ORGANIZATIONAL STRUCTURE and DESIGN

ORGANIZATIONAL STRUCTURE
• ORGANIZING The Process of Creating an Organization’s Structure • ORGANIZATIONAL STRUCTURE How Job Tasks are Formally Divided, Grouped, and Coordinated • ORGANIZATIONAL DESIGN
A process that involves decisions about Six Key Elements;

ORGANIZATIONAL STRUCTURE Organizational Design Six key Elements 1. Work Specialization
-Division of Labor -The Degree to which Tasks/ Activities in an organization are divided into Separate Jobs. -A Job is broken down in Steps and each Step is done by a different person

1. Work Specialization
• Human Diseconomies from Specialization came to be known as BOREDOM, FATIGUE, STRESS, LOW PRODUCTIVITY, POOR QUALITY, INCREASED ABSENTEEISM and HIGH TURNOVER

ORGANIZATIONAL STRUCTURE

Organizational Design
2. DEPARTMENTALIZATION • It is the basis of grouping of Jobs
• Ways of Classifying and Grouping Work Activities • 1. FUNCTIONAL: • Groups Jobs by Functions Performed. • It is the most popular way to GROUP ACTIVITIES

2. DEPARTMENTALIZATIONFUNCTIONAL:
• …Can be Used in ALL types of Organizations, Only the Functions Change to Reflect the Organization’s Activies

ORGANIZATIONAL STRUCTURE

Organizational Design
3. PRUDUCT • Departmentalization: Groups Jobs by the Type of Product or Product Line. • The major Advantage is the Increased ACOUNTABILITY for product PERFORMANCE

ORGANIZATIONAL STRUCTURE
4. PROCESS • Groups jobs on the basis of Product Flow • Each Dept. is Specializes in ONE SPECIFIC PHASE of PRODUCTION • It can also be Used for processing CUSTOMERS as well as products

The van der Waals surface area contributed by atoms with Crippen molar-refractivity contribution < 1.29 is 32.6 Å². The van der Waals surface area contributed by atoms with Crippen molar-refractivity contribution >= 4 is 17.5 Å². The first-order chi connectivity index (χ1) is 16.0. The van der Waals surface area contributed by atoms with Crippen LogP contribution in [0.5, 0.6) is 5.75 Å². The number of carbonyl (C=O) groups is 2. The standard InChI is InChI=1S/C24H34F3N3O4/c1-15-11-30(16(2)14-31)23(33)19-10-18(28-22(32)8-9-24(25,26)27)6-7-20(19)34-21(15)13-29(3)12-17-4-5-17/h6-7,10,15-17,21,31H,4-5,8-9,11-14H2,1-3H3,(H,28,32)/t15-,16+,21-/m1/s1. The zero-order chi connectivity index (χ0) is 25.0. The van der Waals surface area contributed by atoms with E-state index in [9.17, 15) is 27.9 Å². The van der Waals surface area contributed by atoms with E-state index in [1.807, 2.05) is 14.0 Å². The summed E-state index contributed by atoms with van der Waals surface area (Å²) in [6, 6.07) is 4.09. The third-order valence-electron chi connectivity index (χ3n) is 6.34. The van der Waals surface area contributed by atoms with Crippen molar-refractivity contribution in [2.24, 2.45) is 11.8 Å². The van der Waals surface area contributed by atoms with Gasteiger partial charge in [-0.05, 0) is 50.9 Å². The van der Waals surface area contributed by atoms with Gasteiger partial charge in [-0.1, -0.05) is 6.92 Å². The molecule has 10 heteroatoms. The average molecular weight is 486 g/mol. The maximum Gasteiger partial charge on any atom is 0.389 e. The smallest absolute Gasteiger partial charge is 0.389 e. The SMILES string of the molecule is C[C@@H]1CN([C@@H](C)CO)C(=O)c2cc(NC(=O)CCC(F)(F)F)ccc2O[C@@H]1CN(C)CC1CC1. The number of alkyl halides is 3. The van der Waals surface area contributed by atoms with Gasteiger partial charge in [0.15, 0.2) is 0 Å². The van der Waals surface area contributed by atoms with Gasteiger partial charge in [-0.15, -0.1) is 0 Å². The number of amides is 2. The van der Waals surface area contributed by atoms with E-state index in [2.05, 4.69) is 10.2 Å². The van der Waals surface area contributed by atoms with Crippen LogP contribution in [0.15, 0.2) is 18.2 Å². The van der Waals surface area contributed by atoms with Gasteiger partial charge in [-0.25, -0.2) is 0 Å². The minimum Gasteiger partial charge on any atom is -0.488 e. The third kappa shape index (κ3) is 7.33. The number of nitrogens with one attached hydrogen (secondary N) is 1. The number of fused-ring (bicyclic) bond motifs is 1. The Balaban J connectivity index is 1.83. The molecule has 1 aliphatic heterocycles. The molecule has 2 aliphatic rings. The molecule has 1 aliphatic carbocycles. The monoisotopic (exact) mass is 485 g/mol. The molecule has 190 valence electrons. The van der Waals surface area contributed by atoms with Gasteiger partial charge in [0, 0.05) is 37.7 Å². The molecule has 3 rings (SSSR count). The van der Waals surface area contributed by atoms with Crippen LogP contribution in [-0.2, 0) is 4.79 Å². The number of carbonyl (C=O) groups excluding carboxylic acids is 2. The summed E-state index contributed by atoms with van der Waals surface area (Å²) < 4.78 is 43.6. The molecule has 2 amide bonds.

5. GEOGRAPHICAL … • Groups jobs on the basis of Territory or Geography 6. CUSTOMER • Groups jobs on the basis of Common Customers • Microsoft- organized around Four Customer Markets; Consumers, Businesses, Large Corporations, Software Developers

ORGANIZATIONAL STRUCTURE

Organizational Design
3. CHAIN OF COMMAND
It is the Continuous Line of Authority that extends from upper organizational level to lower levels and CLARIFIES Who Reports to Whom.

• Authority and Unity of Command • These concept do not have Substantial Relevance today because of Advancements in Information Technology and Trend toward Empowering Employees

ORGANIZATIONAL STRUCTURE

Organizational Design
4. SPAN OF CONTROL
Number of employees a manager can Efficiently an Effectively Manage

• The Wider or Larger the Span, The more Efficient the Organization

ORGANIZATIONAL STRUCTURE

Organizational Design
7. FORMALIZATON the extent to which employee behavior is Guided by Rules and Procedures

ORGANIZATIONAL STRUCTURE

Organizational Design
5. CENTERLIZATION The degree to which decision making is concentrated at a single point in the organization